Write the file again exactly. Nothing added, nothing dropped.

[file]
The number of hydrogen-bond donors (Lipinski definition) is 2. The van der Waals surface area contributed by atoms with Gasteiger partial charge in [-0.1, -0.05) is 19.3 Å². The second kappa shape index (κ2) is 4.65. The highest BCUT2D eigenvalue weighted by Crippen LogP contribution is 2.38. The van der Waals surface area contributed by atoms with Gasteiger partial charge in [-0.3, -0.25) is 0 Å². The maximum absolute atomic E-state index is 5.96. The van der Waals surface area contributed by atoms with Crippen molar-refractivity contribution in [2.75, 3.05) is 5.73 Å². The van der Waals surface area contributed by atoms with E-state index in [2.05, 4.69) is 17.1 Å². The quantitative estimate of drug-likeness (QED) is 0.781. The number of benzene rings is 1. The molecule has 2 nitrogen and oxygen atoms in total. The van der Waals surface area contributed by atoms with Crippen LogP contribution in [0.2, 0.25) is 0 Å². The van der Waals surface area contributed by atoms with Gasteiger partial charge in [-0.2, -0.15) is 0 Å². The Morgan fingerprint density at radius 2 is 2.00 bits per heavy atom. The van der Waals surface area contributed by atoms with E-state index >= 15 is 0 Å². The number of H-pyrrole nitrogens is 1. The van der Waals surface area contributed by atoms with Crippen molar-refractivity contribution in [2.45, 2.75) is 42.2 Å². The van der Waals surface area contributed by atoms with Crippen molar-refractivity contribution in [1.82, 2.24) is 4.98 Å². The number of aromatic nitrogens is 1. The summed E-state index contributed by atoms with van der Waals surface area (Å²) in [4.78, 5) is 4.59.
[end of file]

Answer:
The number of hydrogen-bond donors (Lipinski definition) is 2. The van der Waals surface area contributed by atoms with Gasteiger partial charge in [-0.1, -0.05) is 19.3 Å². The second kappa shape index (κ2) is 4.65. The highest BCUT2D eigenvalue weighted by Crippen LogP contribution is 2.38. The van der Waals surface area contributed by atoms with Gasteiger partial charge in [-0.3, -0.25) is 0 Å². The maximum absolute atomic E-state index is 5.96. The van der Waals surface area contributed by atoms with Crippen molar-refractivity contribution in [2.75, 3.05) is 5.73 Å². The van der Waals surface area contributed by atoms with E-state index in [2.05, 4.69) is 17.1 Å². The quantitative estimate of drug-likeness (QED) is 0.781. The number of benzene rings is 1. The molecule has 2 nitrogen and oxygen atoms in total. The van der Waals surface area contributed by atoms with Crippen LogP contribution in [0.2, 0.25) is 0 Å². The van der Waals surface area contributed by atoms with Gasteiger partial charge in [-0.2, -0.15) is 0 Å². The Morgan fingerprint density at radius 2 is 2.00 bits per heavy atom. The van der Waals surface area contributed by atoms with E-state index >= 15 is 0 Å². The number of H-pyrrole nitrogens is 1. The van der Waals surface area contributed by atoms with Crippen molar-refractivity contribution in [2.45, 2.75) is 42.2 Å². The van der Waals surface area contributed by atoms with Crippen molar-refractivity contribution in [1.82, 2.24) is 4.98 Å². The number of aromatic nitrogens is 1. The summed E-state index contributed by atoms with van der Waals surface area (Å²) in [4.78, 5) is 4.59.